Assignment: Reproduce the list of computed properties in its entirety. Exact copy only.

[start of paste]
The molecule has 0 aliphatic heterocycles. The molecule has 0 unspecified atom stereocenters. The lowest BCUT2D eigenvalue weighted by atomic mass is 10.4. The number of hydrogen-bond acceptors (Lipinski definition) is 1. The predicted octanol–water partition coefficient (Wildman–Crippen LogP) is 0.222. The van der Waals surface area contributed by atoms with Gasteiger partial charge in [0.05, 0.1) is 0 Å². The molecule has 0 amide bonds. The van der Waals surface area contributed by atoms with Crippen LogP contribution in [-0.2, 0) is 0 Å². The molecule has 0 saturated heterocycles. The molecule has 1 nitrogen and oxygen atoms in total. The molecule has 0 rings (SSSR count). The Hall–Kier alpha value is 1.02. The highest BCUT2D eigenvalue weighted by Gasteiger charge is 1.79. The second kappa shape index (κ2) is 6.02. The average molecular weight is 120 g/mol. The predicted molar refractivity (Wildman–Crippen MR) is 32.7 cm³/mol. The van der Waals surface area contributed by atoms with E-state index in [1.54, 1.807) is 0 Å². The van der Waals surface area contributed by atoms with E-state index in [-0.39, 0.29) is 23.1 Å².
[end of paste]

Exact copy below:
The molecule has 0 aliphatic heterocycles. The molecule has 0 unspecified atom stereocenters. The lowest BCUT2D eigenvalue weighted by atomic mass is 10.4. The number of hydrogen-bond acceptors (Lipinski definition) is 1. The predicted octanol–water partition coefficient (Wildman–Crippen LogP) is 0.222. The van der Waals surface area contributed by atoms with Gasteiger partial charge in [0.05, 0.1) is 0 Å². The molecule has 0 amide bonds. The van der Waals surface area contributed by atoms with Crippen LogP contribution in [-0.2, 0) is 0 Å². The molecule has 0 saturated heterocycles. The molecule has 1 nitrogen and oxygen atoms in total. The molecule has 0 rings (SSSR count). The Hall–Kier alpha value is 1.02. The highest BCUT2D eigenvalue weighted by Gasteiger charge is 1.79. The second kappa shape index (κ2) is 6.02. The average molecular weight is 120 g/mol. The predicted molar refractivity (Wildman–Crippen MR) is 32.7 cm³/mol. The van der Waals surface area contributed by atoms with E-state index in [1.54, 1.807) is 0 Å². The van der Waals surface area contributed by atoms with E-state index in [-0.39, 0.29) is 23.1 Å².